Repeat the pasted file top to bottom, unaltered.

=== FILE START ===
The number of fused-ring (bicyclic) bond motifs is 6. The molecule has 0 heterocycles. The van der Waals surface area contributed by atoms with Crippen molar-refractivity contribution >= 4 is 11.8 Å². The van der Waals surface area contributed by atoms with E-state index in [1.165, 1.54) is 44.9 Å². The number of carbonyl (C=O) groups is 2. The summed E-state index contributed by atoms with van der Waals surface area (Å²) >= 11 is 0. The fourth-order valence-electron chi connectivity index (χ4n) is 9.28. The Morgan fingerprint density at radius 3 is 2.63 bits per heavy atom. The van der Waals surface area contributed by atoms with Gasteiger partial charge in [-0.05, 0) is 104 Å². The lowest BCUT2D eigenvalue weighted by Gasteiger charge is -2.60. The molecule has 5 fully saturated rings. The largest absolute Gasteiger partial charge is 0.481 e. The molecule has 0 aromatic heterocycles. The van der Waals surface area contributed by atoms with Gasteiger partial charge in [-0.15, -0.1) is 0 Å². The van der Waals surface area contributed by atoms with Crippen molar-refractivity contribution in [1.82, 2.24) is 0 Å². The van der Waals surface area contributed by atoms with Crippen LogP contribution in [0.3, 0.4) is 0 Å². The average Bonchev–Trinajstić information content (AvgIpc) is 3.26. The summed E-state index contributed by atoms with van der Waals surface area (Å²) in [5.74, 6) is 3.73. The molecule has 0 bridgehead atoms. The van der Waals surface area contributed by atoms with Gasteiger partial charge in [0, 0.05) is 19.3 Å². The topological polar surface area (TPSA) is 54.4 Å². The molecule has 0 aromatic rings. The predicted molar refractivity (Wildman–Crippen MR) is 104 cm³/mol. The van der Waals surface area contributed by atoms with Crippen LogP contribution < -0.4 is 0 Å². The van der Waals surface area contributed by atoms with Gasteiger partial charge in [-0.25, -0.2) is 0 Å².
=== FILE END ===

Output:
The number of fused-ring (bicyclic) bond motifs is 6. The molecule has 0 heterocycles. The van der Waals surface area contributed by atoms with Crippen molar-refractivity contribution >= 4 is 11.8 Å². The van der Waals surface area contributed by atoms with E-state index in [1.165, 1.54) is 44.9 Å². The number of carbonyl (C=O) groups is 2. The summed E-state index contributed by atoms with van der Waals surface area (Å²) >= 11 is 0. The fourth-order valence-electron chi connectivity index (χ4n) is 9.28. The Morgan fingerprint density at radius 3 is 2.63 bits per heavy atom. The van der Waals surface area contributed by atoms with Gasteiger partial charge in [-0.05, 0) is 104 Å². The lowest BCUT2D eigenvalue weighted by Gasteiger charge is -2.60. The molecule has 5 fully saturated rings. The largest absolute Gasteiger partial charge is 0.481 e. The molecule has 0 aromatic heterocycles. The van der Waals surface area contributed by atoms with Gasteiger partial charge in [-0.15, -0.1) is 0 Å². The van der Waals surface area contributed by atoms with Crippen molar-refractivity contribution in [1.82, 2.24) is 0 Å². The van der Waals surface area contributed by atoms with Crippen LogP contribution in [0.3, 0.4) is 0 Å². The average Bonchev–Trinajstić information content (AvgIpc) is 3.26. The summed E-state index contributed by atoms with van der Waals surface area (Å²) in [5.74, 6) is 3.73. The molecule has 0 bridgehead atoms. The van der Waals surface area contributed by atoms with Gasteiger partial charge in [0, 0.05) is 19.3 Å². The topological polar surface area (TPSA) is 54.4 Å². The molecule has 0 aromatic rings. The predicted molar refractivity (Wildman–Crippen MR) is 104 cm³/mol. The van der Waals surface area contributed by atoms with Crippen LogP contribution < -0.4 is 0 Å². The van der Waals surface area contributed by atoms with Gasteiger partial charge in [-0.25, -0.2) is 0 Å².